Racism In Baseball Essay

529 Words3 Pages
Racism is as American as baseball. A banner was hung over Fenway Park’s Green Monster on September 12th with these powerful words on it. This statement is very true. Baseball has played as big of a role in shaping this country as Racism has. From Jackie Robinson breaking the color barrier to Martin Luther King Jr. standing up for all colored people in America, racism has been fought against by millions of people in American history.

Whether people are being targeted by racist acts or comments in baseball, or placed in internment camps in the 40s, merely because of the way they look, all racism is the same and is not acceptable. In 1942, at the start of the second World War, Executive Order 9066 was put into place in order to relocate Japanese-Americans to military internment camps. Thousands of innocent Japanese American families were put into these camps by the US government because they were afraid that an attack such as Pearl Harbor might be attempted again by those same people. The prisoners were told they would be kept until the end of the war then they would be released to completely restart their life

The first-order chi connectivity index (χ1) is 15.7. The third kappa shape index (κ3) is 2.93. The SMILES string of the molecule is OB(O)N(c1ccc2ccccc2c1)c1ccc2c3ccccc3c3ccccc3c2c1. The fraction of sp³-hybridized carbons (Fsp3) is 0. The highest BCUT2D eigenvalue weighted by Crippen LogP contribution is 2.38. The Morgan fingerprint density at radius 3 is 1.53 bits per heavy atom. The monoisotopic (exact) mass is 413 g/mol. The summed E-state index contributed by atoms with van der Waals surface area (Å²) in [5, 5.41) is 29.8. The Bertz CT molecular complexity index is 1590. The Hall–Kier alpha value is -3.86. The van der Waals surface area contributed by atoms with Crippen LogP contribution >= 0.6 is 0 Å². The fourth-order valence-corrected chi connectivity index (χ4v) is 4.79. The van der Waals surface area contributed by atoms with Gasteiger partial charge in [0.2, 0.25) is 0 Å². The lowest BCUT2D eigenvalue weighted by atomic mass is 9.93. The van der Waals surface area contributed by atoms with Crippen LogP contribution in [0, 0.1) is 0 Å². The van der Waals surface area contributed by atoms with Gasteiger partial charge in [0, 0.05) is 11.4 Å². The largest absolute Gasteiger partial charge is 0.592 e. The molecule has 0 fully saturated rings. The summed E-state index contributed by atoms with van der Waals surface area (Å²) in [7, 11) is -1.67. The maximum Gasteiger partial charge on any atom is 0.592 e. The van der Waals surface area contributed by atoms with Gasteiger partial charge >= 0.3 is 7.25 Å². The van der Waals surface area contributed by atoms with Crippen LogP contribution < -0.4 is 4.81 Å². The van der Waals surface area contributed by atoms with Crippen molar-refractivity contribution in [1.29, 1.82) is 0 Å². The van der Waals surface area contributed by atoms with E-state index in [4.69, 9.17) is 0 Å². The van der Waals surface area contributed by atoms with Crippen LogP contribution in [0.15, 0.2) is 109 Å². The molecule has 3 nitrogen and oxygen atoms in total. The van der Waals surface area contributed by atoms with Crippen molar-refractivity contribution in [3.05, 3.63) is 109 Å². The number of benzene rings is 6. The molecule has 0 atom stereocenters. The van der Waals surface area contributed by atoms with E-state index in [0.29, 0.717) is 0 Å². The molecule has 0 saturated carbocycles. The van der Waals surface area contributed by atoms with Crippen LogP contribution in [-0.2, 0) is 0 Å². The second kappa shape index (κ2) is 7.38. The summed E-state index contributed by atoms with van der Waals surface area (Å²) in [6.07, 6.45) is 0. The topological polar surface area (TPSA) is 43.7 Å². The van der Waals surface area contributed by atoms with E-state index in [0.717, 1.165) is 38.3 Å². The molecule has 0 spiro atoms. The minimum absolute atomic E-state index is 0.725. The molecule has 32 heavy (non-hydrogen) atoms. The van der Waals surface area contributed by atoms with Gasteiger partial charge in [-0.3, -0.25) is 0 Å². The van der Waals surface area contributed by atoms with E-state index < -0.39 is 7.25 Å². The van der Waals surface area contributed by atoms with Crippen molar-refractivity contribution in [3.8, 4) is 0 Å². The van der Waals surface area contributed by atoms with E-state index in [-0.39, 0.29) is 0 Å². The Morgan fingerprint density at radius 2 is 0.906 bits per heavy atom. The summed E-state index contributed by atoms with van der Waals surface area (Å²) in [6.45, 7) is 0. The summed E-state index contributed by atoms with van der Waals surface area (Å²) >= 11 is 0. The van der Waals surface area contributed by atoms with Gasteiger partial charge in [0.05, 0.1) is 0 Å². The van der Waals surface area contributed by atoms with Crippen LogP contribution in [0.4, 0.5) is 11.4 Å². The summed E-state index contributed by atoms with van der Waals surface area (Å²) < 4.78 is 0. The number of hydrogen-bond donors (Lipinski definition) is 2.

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They owned it and they didn 't hesitate to acknowledge the issue. Red Sox president and CEO Sam Kennedy brought up a good point in response to shock that this act happened in Fenway Park, “...the 105-year-old ballpark, a civic treasure, isn 't immune to what 's happening throughout the country.”

Racist acts, crimes, and remarks like what happened in the years of and leading up to WWII and at Fenway Park, cannot and will not be ignored. Situations like these, big or small, will forever be etched into our history, as Americans and as a world-wide society. Some people like to put racism off as a thing of the past and not acknowledge it, but it still exists, it is all around us in our everyday lives no matter who we are or where we came from. White or Black, Red or Green. We are all created
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